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Chapter 15. Demand Management and Forecasting


Demand Management
Independent vs. dependent demand
Qualitative Techniques
Market research, focus groups, Delphi technique,
Quantitative Techniques
1. Time series based models
2. Associative (causal) Models
Accuracy and Control of Forecast (errors)
1. Measuring and comparing forecast errors using MAD,
MAPE, MSE, RMSE
2. Controlling Forecasting Process via Tracking Signal
2
A
B(4) C(2)
D(2) E(1) D(3) F(2)
Dependent Demand:
Raw Materials,
Component parts,
Sub-assemblies, etc.
Independent Demand:
Finished Goods
Demand Management
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Demand Management
Active role to influence demand.
Examples from seasonal goods or services
Campaigns, discounts, etc.
Incentives to sales personnel


Passive role, limited or no action taken.
Why?
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Qualitative Methods
Grass Roots
Market Research
Panel Consensus
Executive Judgment
Historical analogy
Delphi Method
Qualitative
Methods
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Delphi Method
1. Choose the experts to participate representing a
variety of knowledgeable people in different areas
2. Through a questionnaire (or E-mail), obtain forecasts
(and any premises or qualifications for the forecasts)
from all participants
3. Summarize the results and redistribute them to the
participants along with appropriate new questions
4. Summarize again, refining forecasts and conditions,
and again develop new questions
5. Repeat Step 4 as necessary and distribute the final
results to all participants
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Quantitative forecasting methods
Time series models
Past predicts future
Uses time series data
Key variable: time (t)
Easier to apply
Less accurate
Examples:
Moving averages
Exponential smoothing
Causal models
Examines potential cause => effect
relationships
Requires cross sectional data
Key variables are usually denoted
as X
1
, X
2
, X
3
,
More difficult
Takes more time
But worth it since it provides
insight to the system (process)
under study
Examples:
Various regression models
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Quantitative techniques
Basic time series approaches
i. Moving averages, simple &weighted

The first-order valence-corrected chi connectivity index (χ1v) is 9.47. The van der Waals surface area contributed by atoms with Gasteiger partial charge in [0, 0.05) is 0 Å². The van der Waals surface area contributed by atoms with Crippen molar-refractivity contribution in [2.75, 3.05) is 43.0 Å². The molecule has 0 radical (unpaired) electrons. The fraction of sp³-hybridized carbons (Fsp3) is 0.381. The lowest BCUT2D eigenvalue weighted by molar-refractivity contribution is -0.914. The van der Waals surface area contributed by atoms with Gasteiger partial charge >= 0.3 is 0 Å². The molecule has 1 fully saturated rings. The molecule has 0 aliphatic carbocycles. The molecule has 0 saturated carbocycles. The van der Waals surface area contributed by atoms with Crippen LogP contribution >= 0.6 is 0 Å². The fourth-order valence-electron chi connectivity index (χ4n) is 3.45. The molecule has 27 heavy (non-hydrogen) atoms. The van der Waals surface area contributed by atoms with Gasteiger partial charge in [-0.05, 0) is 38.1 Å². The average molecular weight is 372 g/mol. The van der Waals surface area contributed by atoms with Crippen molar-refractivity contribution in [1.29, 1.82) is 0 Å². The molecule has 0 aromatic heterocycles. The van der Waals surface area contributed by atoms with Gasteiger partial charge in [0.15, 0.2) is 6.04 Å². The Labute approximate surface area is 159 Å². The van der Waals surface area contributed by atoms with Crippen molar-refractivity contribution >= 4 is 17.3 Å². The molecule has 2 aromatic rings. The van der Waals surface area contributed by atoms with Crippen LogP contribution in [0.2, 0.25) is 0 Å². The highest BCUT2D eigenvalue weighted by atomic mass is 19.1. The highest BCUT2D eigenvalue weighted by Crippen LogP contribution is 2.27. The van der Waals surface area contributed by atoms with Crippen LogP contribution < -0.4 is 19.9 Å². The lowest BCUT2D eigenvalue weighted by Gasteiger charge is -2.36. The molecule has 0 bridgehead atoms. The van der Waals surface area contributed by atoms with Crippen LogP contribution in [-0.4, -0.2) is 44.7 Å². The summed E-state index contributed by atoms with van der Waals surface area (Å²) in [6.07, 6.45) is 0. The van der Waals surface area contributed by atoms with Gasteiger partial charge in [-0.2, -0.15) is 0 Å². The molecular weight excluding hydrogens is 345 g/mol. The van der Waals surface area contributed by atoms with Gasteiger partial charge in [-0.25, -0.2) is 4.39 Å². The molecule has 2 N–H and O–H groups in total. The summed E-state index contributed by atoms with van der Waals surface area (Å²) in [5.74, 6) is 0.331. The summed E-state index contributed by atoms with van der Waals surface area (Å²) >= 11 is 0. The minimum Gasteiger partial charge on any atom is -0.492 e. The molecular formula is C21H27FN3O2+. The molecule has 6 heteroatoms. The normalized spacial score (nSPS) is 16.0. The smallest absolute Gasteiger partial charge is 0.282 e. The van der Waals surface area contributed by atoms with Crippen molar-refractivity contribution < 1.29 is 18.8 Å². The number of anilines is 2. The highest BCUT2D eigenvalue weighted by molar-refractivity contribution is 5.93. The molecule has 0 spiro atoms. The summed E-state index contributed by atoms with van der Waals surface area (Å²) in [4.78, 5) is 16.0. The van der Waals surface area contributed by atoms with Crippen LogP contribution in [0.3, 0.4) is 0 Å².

ii. Exponential smoothing, simple & trend adjusted
iii. Linear regression (linear trend model)
iv. Techniques for seasonality and trend -
Decomposition of time series
Causal approach
i. Simple Linear Regression
ii. Multiple Linear Regression
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Finding Components of a Time Series
1 2 3 4
x
x
x
x
x
x
x x
x
x
x
x x x
x
x
x
x
x
x x
x
x
x
x x x
x
x
x
x
x
x
x
x
x
x
x
x
x
x
x
x
x
x
x
x
Year
S
a
l
e
s

Seasonal variation
Linear
Trend
15-8
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What to look for in a time series
Trend - long-term movement in data

Seasonality - short-term regular and repetitive variations in data

Cyclical variations long(er) term, occasionally caused by
unusual circumstances, (war, economic downturn, etc.)

Autocorrelation denotes persistence of occurrence (momentum
driven)

Random variations - caused by chance
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Moving Averages
Simple moving average (MA)
F
t
= Forecast for the coming period
n = Number of periods to be averaged
A
t-1
= Actual occurrence in the past
period for up to n periods


Weighted moving average (WMA)
permits an unequal weighting on
prior time periods


Excel time!
Problem 20.
n
A + ... + A + A + A
= F
n - t 3 - t 2 - t 1 - t
t
1 = w
A w + ... + A w + A w + A w = F
n
1 = i
i
n - t n 3 - t 3 2 - t 2 1 - t 1 t

where
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Exponential Smoothing Models
Simple exponential smoothing
model
Alpha is the smoothing constant

Whenever appropriate more weight
can be given to the more recent
data (time periods)

Double exponential smoothing
(Holts model)
Adds trend component, T and delta
(gamma) as the smoothing constant
for trend
Forecast Including Trend (FIT)
Excel time!
Problem 20, continued.

) F A ( F F
1 1 1
+ =
t t t t
o
1 0 where s so
) FIT F ( T T
1 1
+ =
t t t t
o
) FIT A ( FIT F
1 1 1
+ =
t t t t
o
t t t
T F FIT + =
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Measuring Accuracy, Forecast Errors
To compare different time series techniques or to select the
best set of initial values for the parameters, use a combination